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JVF

VACCINATION REQUIREMENTS

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First of all, vacations do not need to be complete until you fiance applies for AOS after you get married. My wife got both a K1 and a K3 and she does not have Hepatitus B vaccinations.

Second, when you wife gets her medical exam prior to the K1 interview, the examining physician should/will fill out a DS-2053 "Vaccination Documentatino Worksheet" that records the vaccines your fiance has received in Ukraine. Be sure that your fiance gets a copy of this form. It may save you headaches or hassles later on. (NB -- DS-2053 was the form used in 2007, when my wife went through for her K3. It was also in use in 2005 when she got her K1 but we didn't get a copy because we weren't so savvy then. It didn't: she did AOS from her K3. I am not 100% sure that this is precisely the form that the physician will fill out: you should verify and brief your fiance.)

Next, not all vaccines are considered age appropriate. Find out which ones are age considered by the Department of State (DOS) to be age appropriate for your fiance. These things change. You know how old your fiance is; we don't. Some clinics will vaccinate age inappropriately and charge you for it. For instance, my wife got vaccinated for MMR when she applied for her K3, in spite of the fact that she was 51 at the time and, according to DOS, a MMR vaccine is not appropriate for women over 50. The clinic alleged this was required. They were wrong. Was this an honest error or did they simply want another 1000 rubles? I have my suspicions but cannot prove anything. I do know that they required an 80-year-old CR5 applicant to get a MMR vaccine on the same day. (Who thinks an 80-year-old widow is at risk for getting pregnant??) In my fiance's case, this resulted not only in unnecessary, inappropriate out-of-pocket expense but also in a full-blown reaction. My wife contracted, as far as her physicians in Novosibirsk could tell, full-blown rubella. It was frightening and she was put into isolation at home until the rash resolved. And it was unnecessary. So it is really up to you to find out what is deemed age-appropriate. And it is up to you to make sure your fiance knows and to encourage her to have the spine to refuse alleged requirements that are not in fact requirements at all.

As you probably know, Hepatitis B vaccination requires three injections over a period of time. I don't know if DOS will deem it age appropriate for your fiance or not. But if it is, your fiance can go through this ordeal once she is here. If required, and if you choose, your fiance could start before she comes to the states, but this isn't really necessary.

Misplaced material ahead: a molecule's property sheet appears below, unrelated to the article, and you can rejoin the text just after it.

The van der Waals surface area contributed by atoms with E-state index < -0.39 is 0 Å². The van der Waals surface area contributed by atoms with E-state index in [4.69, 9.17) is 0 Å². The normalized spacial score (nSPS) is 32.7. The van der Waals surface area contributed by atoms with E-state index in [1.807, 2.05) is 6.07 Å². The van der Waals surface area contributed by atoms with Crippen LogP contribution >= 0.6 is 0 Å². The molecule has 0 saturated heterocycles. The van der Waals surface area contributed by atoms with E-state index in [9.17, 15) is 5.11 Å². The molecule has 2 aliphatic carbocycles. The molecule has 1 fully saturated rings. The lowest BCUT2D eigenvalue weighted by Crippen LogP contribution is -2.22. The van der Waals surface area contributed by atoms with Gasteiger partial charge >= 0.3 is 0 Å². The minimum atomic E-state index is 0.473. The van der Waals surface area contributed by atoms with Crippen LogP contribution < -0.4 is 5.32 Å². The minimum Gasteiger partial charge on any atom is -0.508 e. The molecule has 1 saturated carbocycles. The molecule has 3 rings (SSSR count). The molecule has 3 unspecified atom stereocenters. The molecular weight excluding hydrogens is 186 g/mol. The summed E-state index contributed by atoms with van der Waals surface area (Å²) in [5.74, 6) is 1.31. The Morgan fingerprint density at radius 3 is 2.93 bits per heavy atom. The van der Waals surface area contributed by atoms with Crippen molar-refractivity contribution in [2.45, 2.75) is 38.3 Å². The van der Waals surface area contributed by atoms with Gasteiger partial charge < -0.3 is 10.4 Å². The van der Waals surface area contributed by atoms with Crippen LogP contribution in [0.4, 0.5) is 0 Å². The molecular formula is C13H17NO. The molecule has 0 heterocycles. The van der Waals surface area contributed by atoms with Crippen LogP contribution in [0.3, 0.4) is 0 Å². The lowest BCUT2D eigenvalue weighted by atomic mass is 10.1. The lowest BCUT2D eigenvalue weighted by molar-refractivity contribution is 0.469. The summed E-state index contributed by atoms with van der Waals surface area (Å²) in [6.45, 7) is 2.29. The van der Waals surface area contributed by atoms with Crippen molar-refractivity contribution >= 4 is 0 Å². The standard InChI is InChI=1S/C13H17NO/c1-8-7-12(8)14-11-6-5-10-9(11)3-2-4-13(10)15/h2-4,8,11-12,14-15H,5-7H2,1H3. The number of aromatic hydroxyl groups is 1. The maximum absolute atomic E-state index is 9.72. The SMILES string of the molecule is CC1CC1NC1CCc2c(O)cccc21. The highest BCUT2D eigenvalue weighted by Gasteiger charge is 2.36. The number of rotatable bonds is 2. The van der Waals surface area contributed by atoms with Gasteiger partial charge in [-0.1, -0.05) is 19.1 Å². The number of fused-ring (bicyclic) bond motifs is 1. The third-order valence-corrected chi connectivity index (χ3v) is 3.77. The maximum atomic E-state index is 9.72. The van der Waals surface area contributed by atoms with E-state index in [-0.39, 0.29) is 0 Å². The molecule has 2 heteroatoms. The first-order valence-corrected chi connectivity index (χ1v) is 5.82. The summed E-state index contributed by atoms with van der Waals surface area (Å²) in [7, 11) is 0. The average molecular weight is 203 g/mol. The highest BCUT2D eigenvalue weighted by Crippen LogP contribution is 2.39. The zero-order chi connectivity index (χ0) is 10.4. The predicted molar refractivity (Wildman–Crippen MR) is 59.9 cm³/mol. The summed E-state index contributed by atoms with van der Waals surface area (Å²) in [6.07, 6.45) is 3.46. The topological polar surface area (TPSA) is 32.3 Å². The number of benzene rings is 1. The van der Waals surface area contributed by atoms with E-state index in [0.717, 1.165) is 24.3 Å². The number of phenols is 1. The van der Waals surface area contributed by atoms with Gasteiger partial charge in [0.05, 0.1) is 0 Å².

Hope this helps.

Edited by novotul

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I found a list of Vaccination Requirements on http://travel.state.gov/visa/immigrants/info/info_1331.html

I am a little confused. My fiancee does not have Hepatitis B shots. As I understand Hepatitis B done in 3 stages within 7 months period. We don't have that much time.

If there was a vaccination requirement for a K-1 (which there is not), any vaccination that is series of shots only need be started and does not need to be complete for a visa to be issued

Edited by payxibka

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First of all, vacations do not need to be complete until you fiance applies for AOS after you get married.

Sorry, that was dumb: not "vacations" but "vaccinations": vaccinations do not need to be complete until your fiance applies for AOS here in the States. Hopefully, vacations will not be finished for a long, long time. :)

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JVF    0

Thanks everyone. This is very helpful information. I knew that K1 does not require vaccinations, but good idea to have them prior arrival to US. Te confusing part was once she comes to US, we will not be able to adjust her status until she has all the shots. Also, I heard she needs to do her blood test done first for a doctor to determine if needs Hepatitis shots at all.

P.S. My fiancee is 25 years old.

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Thanks everyone. This is very helpful information. I knew that K1 does not require vaccinations, but good idea to have them prior arrival to US. Te confusing part was once she comes to US, we will not be able to adjust her status until she has all the shots. Also, I heard she needs to do her blood test done first for a doctor to determine if needs Hepatitis shots at all.

P.S. My fiancee is 25 years old.

Again, any vaccination that is a series of shots only need be started. You do not need to wait for a series to be complete before submitting AOS

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understood. Thank you.

I don't advocate this, but if you are pressed for time you can also just bribe a local doctor to falsify the documents as a last resort. Make sure that the intervals match up with what is required.

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JVF    0